Creating places of beauty and opportunity

Review of Planning 2020 (Final Report of the Raynsford Review of Planning in England Town and Country Planning Association (TCPA), November 2018) (1)

by Peter Latham

Socialism means planning, of services and facilities, of the economy, and of towns, cities and villages. Few realise today what good town planning can do for people, in neighbourhoods, schools, and workplaces. Most regard it as an opaque practice, or an obstacle to extending their home. 


Yet in 1947 it began with fine ideas. The development rights of land were nationalised. The rise in land value after planning permission ("betterment") would accrue not to the landowner, but to the community. This provision did not survive the 1951 Tory Government. Later in 1961 the conservatives gave landowners the right to expect "hope value" when their land was developed. (2), putting paid to early ambition and letting land speculation increase. (Hope value is the term used to describe the market value of land based on the hope of getting planning permission for development on it.) In 2014 land acquisition costs could be 40% of the cost of a new house, whereas in Milton Keynes after 1970 they were only 1%. (3)

In 1947 comprehensive land use planning control was introduced. Responsibility was delegated to local councils, who would prepare a plan and manage development in accordance with it. Unfit areas would be redeveloped using compulsory purchase powers. This framework survives today except that big holes have been punched in it centrally by extra permitted development, allowing empty commercial buildings to be freely converted to flats on unsuitable warehouse parks with no minimum standards. These are the slums of the future. Compulsory purchase has all but vanished.

To make matters worse, local government has been carved up piecemeal, forming a chaotic patchwork. Powers are now split between counties and districts in some places or sit with unitary authorities in others. Elsewhere some powers are devolved to combined authorities to promote elected mayors. Funding has been repeatedly cut. Regional ministry offices have been closed and regional planning scrapped. Permission in principle has since been centrally imposed on brownfield sites for house building, with the local planning authority only able to assess the details of such schemes. The change represents an erosion of local democracy, and a further bias towards developers. Today we have a centralised, fragmented and understaffed system hardly capable of carrying out its duties.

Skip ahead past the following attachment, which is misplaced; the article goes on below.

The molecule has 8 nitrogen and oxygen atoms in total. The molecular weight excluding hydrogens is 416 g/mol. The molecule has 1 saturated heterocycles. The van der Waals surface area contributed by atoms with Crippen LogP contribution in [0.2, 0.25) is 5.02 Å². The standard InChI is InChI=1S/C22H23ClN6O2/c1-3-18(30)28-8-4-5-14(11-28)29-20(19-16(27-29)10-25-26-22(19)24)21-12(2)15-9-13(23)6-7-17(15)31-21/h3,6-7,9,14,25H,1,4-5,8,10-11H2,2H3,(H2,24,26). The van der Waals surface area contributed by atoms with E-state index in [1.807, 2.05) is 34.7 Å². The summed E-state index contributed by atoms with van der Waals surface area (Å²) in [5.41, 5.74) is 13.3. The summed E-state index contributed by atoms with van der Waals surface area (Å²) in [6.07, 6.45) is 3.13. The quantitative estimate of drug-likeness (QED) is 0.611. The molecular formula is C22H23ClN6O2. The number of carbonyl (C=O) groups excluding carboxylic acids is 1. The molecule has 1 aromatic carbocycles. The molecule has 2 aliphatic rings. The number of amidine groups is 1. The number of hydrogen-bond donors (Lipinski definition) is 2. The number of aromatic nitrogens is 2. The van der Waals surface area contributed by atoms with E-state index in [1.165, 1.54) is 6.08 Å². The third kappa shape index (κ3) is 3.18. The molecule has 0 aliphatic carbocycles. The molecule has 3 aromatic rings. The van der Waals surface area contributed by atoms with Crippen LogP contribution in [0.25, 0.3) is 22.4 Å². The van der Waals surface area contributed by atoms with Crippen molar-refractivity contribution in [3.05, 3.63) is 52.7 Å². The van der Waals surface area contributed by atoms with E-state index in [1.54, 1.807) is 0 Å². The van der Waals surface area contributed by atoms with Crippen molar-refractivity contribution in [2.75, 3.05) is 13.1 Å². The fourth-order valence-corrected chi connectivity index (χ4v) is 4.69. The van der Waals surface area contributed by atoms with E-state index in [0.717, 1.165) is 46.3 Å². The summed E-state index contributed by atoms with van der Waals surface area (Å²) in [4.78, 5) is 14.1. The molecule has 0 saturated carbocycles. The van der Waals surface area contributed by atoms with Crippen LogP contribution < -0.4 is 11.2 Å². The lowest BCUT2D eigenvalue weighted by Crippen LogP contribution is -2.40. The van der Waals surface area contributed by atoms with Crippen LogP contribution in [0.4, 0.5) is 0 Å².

The Review argues that today's planning is little more than a land-licensing system for private housebuilders. Public intervention is insufficient to provide happy outcomes for people where they need it. Other regulatory regimes, such as licensing, building control and housing standards have been changed for the worse over a long period.


Imagine working under such constant, regressive change. Yet the Raynsford Review refuses to be cowed, arguing for ambitious reforms. It makes 24 recommendations for action by Parliament, national and local government, professional bodies, universities, the Law Commission, communities, the private sector, and civil society groups. It suggests a road map for change, starting with achievable measures, building confidence for necessary radical solutions as soon as possible.

The suggested improvements are:

  • A new legal purpose to promote long term sustainable development, social justice, and the well-being of individuals; to reduce inequality and to increase resilience to climate change. “Sustainable” means without compromise to future generations, not “economically viable.” 
  • An extensive dialogue about the values of democratic planning between all cross-sector partners: professions, private and public sector organisations, amenity bodies and government ministries.
  • An enhanced people-centred Local Plan, positive and powerful, with more efficient preparation.
  • A new role for local authorities as master developers, with a strengthened public sector lead, as recommended by the Letwin Review (4).
  • The power for communities to plan effectively, along with increased accountability and community participation.
  • People to be given the rights in the Aarhus Convention 1998: access to information, a right to participate and a right to challenge. A transformation in public awareness of planning and our development needs.
  • Higher space and accessibility standards, so people benefit directly. A legal duty for Councils to plan for decent and genuinely affordable homes.
  • A new building code to shape the quality of places, protecting peoples’ health, safety and well-being, consistent with new national standards on space and accessibility.  Not subject to viability testing, and in tune with local and strategic plan policy.